The observation that HK housing is in a downcycle has become consensus of late, after the CCL reaches a new low last week from the triple top dating as far back as 2019 (see green line in Chart 1). Cumulatively the index is now down 12% from the Aug 2021 high:
Chart 1: Home prices denominated in various currencies
But across the world, investors will always think about returns in their own currencies, and therefore, an ‘objective consensus’ of a true bear market in any asset price is only formed when the bulk of observers around the world see the same down trend that the base currency investors also sees.
So in order to find out whether the HK home prices are truly in a bear market by consensus (Chart 1 does not seem to suggest that is the case), let’s take a look at the index as denominated in a few main jurisdictions:
a) the collective non-USD community (as proxied by DXY);
b) the EU community (as proxied by Euro);
c) the Brits (as proxied by GBP); and
d) gold bugs (as proxied by the price of gold).
HK still in bull market to world at large
From the point of view of the developed world population (as the USD index is represented by six liquid currencies, see Chart 3), however, the drop in HKD (blue line in Chart 2) terms is not corroborated by the price as measured by DXY the USD index:
Chart 2: Home price in non-USD terms still trending up
In fact, the non-USD price index is still very much heading up, from the longer term view (green dotted lines) to medium term view (red dotted lines), to even the shorter term time horizon (blue dotted lines)! What this suggests is that for the average OECD investor, HK property is still a rising asset.
Chart 3: make up of the DXY – 6 currencies
Home prices even more bullish for Europeans
For the average person based in Euro, the upward momentum seems even stronger compared to DXY, and HK prices, thanks to the collapse in Euros in the last few months, seem to be accelerating upwards within the red channel:
Chart 4: Euro investors may see HK prices accelerating upwards
Brits also feel the upturn?
Similarly, with the recent precipitous drop in the value of the Pound, the HK home price index will appear to the average Blighty investor to be positively surging even, after HK first started pulling away from a very correlated pairing between the HKD and GBP denominated indices which pretty much shadowed each other since our data started in 1981:
Chart 5: HK prices look strong to the British Pound investor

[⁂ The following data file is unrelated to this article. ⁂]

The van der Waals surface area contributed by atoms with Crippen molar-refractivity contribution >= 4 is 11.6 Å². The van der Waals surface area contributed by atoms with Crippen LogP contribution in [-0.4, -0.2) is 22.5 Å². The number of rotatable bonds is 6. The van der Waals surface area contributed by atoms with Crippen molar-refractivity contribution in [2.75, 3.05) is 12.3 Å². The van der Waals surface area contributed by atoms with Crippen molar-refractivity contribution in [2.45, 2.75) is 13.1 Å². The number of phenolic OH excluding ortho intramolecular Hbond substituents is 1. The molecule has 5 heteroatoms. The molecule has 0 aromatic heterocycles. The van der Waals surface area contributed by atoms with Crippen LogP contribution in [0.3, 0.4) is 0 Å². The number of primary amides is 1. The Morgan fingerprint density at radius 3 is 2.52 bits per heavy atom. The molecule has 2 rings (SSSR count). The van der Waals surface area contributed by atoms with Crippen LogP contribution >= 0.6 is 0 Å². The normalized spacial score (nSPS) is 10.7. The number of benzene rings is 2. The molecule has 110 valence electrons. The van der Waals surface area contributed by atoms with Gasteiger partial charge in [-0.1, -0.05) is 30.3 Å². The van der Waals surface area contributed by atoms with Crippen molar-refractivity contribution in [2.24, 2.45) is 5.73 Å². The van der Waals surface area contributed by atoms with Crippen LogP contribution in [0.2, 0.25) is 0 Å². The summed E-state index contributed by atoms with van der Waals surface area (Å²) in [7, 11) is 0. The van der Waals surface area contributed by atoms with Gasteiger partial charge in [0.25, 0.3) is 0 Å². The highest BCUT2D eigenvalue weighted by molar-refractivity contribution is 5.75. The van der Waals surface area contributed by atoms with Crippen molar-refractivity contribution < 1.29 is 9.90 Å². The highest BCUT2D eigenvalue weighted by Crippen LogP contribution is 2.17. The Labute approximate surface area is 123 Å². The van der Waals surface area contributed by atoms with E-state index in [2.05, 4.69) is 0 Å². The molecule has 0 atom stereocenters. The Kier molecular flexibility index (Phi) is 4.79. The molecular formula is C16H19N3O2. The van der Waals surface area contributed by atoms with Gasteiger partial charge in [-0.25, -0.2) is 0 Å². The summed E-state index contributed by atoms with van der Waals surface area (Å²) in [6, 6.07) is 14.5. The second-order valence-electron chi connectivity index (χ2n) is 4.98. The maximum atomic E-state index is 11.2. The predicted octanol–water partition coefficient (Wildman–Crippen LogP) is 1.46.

The much weaker pound post Boris’s premiership (botched Brexit plus zealous lockdowns?) ensures that the weak pound has provided a strong platform for HK assets to appear to go from strength to strength.
Gold the only currency beating HK property?
For those who believe in gold, there is good news – In Gold terms, the 1997 peak remains the unsurprised top for HK home prices, meaning that we may still be in a bear market when measured from the perspective of the precious metal:
Chart 6: Gold strong vs HK, but mini breakout underway?
Even though the price index has broken above a near term trading channel, as indicated by the red arrow in Chart 6, if war does flare up more next year, we think gold might reassert its dominance and the break up could reverse. Time will tell.
Strong currency imports deflation, which is not a bad thing now!
In normal disinflationary times such as most of the past 40+ years, being pegged to the USD is good for HK assets during times of weak USD, as Chart 7 illustrates – weakening or weak USD is generally accompanied by bouts of strong home price increases, and the reverse held true (mostly in the mid/late 90s):
Chart 7: weak USD good for home prices, and vice versa – will it be different this time?
However, could we be in a period similar to the early 70s or early 80s, when strong USD will suck liquidity away from HK and produce deflation? How does this contrast the current super high inflationary environment? Is the strong USD a blessing as it reduces the ‘cost of living’ crisis that would otherwise hit these shores?
A very interesting dynamic, not seen before in our brief monetary history for sure… The above study shows that, whilst we remain somewhat bearish on the outlook of the HK market, more needs to happen in the global currency markets before it is a true foregone conclusion…
The author would like to thank Lee Man Hin Carson from The University of Hong Kong majoring in Accounting and Finance for assisting in data collection, analysis, and drafting of this article.